Thursday, January 1, 2009
A University of Phoenix grad reflects
As alluded to in an earlier post with forgotten songs from forgotten bands, I have indeed completed my time with The University of Phoenix's on-line MBA program. Some pros and some cons with this booming new educational forum, and what better forum than Wolfden V to reflect on this experience?
1.) Length of Time
With each class lasting six weeks and there being ten classes, I was done in just over a year. Granted I did have three classes from Valpo that carried over and counted for credit, but even still a year is a neat and tidy amount of time to obtain a degree.
2.) Topics Covered
The classes are diverse and practical. I took theory based classes on strategy and implementation as well as hard hitting numerical classes steeped in business statistics. Human resources, business law, and other diverse offerings made for a nice ten course make-up of the MBA program.
No doubt this has to be the number one pro. The on-line forum allowed me to continue working while receiving an education. Working retail, I could do the work at inconsistent times and hours. I never had to drive anywhere for class, and I didn't miss a single deadline at work or school because of the program's flexibility.
4.) Freedom of Direction
A little discussed benefit of the on-line forum is that the message board, classroom participation provides a depth of knowledge and shared experience that made logging into the University of Phoenix enjoyable. Message board discussions can go any number of directions and reveal stories, experiences, and ideas that highlight the primary message of the class in a way that a textbook cannot begin to approach.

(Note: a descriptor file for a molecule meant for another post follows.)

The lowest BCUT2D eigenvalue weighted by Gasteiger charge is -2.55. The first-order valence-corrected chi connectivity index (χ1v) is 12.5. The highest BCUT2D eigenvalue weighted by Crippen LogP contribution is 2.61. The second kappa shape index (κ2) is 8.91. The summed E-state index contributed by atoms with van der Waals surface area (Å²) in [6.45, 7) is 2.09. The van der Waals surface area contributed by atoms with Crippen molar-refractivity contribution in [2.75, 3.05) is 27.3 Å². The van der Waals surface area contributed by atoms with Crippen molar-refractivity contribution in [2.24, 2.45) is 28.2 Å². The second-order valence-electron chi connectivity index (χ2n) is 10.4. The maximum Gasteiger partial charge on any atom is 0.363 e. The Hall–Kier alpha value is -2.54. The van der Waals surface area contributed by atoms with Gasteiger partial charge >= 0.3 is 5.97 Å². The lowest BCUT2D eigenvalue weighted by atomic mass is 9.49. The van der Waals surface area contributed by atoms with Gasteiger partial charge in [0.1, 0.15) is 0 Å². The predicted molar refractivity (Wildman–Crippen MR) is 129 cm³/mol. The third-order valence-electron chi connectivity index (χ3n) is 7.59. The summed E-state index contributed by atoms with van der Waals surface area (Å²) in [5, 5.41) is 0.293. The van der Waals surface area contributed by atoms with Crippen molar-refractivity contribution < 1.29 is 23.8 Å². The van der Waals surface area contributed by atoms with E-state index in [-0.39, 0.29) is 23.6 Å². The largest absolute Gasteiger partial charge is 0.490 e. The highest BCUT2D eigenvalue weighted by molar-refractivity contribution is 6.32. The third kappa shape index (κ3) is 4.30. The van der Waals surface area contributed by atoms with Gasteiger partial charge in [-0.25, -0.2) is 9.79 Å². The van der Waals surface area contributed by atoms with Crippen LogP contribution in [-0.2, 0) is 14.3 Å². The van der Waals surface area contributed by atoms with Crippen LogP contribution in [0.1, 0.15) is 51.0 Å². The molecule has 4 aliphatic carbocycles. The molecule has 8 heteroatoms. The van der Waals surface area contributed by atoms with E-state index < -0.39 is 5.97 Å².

5.) Research Tools
The University of Phoenix offers a University Library with multiple academic search engines. I don't remember specifically, but I would guess that there were no fewer than 15 different ones for students to try out. I fell in love with EBSCOhost and used that more often than not to find articles for my papers, but there were many other search engines focusing in different areas of expertise readily accessible.
The University of Phoenix is a for-profit organization, which in itself holds lots of pros and cons. But the pro is that they want to retain you as a customer and to do so, they roll out an elite fleet of advisers. From finance, to enrollment, to academics I had a team of people at my disposal trained for prompt and profession response to minimize issue that might cause me to waver in my commitment to the program.
At the conclusion of every class, the student has the opportunity to fill out a feedback form. In every class I wrote some variation of the following:
"As a learning institution designed for working professional who work long and uneven hours, I do not understand why the University of Phoenix places continued importance on coordinating a group of students around a single project. While teamwork is no doubt an important part of any workplace environment, the continued requirement of forcing busy individuals in different time zones into a project better suited to individual performance threatens the effectiveness of the class and the entire MBA program."
2.) Variation in expectations